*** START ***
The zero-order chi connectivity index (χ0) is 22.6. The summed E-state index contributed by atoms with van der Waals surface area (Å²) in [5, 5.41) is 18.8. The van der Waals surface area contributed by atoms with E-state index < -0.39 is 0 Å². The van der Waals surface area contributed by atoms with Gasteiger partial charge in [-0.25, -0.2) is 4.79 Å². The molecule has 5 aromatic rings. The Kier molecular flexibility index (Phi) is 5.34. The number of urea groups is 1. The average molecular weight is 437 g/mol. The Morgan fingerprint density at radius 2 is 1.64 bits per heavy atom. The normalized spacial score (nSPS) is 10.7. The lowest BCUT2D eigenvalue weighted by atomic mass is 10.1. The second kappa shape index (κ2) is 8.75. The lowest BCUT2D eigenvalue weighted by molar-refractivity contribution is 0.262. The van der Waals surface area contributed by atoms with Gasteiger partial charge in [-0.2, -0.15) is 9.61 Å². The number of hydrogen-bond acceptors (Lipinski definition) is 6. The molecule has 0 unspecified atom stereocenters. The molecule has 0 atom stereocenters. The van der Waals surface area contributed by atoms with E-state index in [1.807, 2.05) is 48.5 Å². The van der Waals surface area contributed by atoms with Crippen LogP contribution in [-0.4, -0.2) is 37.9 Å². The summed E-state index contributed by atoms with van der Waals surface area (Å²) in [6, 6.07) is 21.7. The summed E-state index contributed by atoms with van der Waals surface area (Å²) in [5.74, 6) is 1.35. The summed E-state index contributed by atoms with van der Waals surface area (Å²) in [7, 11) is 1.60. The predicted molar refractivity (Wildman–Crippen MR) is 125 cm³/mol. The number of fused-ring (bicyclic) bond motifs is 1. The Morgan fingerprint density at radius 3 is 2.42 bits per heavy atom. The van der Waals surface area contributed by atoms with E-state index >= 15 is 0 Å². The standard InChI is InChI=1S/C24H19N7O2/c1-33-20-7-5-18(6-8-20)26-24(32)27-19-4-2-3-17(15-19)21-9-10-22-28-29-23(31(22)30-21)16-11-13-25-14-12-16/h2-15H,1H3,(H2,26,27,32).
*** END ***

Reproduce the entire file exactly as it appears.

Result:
The zero-order chi connectivity index (χ0) is 22.6. The summed E-state index contributed by atoms with van der Waals surface area (Å²) in [5, 5.41) is 18.8. The van der Waals surface area contributed by atoms with E-state index < -0.39 is 0 Å². The van der Waals surface area contributed by atoms with Gasteiger partial charge in [-0.25, -0.2) is 4.79 Å². The molecule has 5 aromatic rings. The Kier molecular flexibility index (Phi) is 5.34. The number of urea groups is 1. The average molecular weight is 437 g/mol. The Morgan fingerprint density at radius 2 is 1.64 bits per heavy atom. The normalized spacial score (nSPS) is 10.7. The lowest BCUT2D eigenvalue weighted by atomic mass is 10.1. The second kappa shape index (κ2) is 8.75. The lowest BCUT2D eigenvalue weighted by molar-refractivity contribution is 0.262. The van der Waals surface area contributed by atoms with Gasteiger partial charge in [-0.2, -0.15) is 9.61 Å². The number of hydrogen-bond acceptors (Lipinski definition) is 6. The molecule has 0 unspecified atom stereocenters. The molecule has 0 atom stereocenters. The van der Waals surface area contributed by atoms with E-state index in [1.807, 2.05) is 48.5 Å². The van der Waals surface area contributed by atoms with Crippen LogP contribution in [-0.4, -0.2) is 37.9 Å². The summed E-state index contributed by atoms with van der Waals surface area (Å²) in [6, 6.07) is 21.7. The summed E-state index contributed by atoms with van der Waals surface area (Å²) in [5.74, 6) is 1.35. The summed E-state index contributed by atoms with van der Waals surface area (Å²) in [7, 11) is 1.60. The predicted molar refractivity (Wildman–Crippen MR) is 125 cm³/mol. The number of fused-ring (bicyclic) bond motifs is 1. The Morgan fingerprint density at radius 3 is 2.42 bits per heavy atom. The van der Waals surface area contributed by atoms with E-state index >= 15 is 0 Å². The standard InChI is InChI=1S/C24H19N7O2/c1-33-20-7-5-18(6-8-20)26-24(32)27-19-4-2-3-17(15-19)21-9-10-22-28-29-23(31(22)30-21)16-11-13-25-14-12-16/h2-15H,1H3,(H2,26,27,32).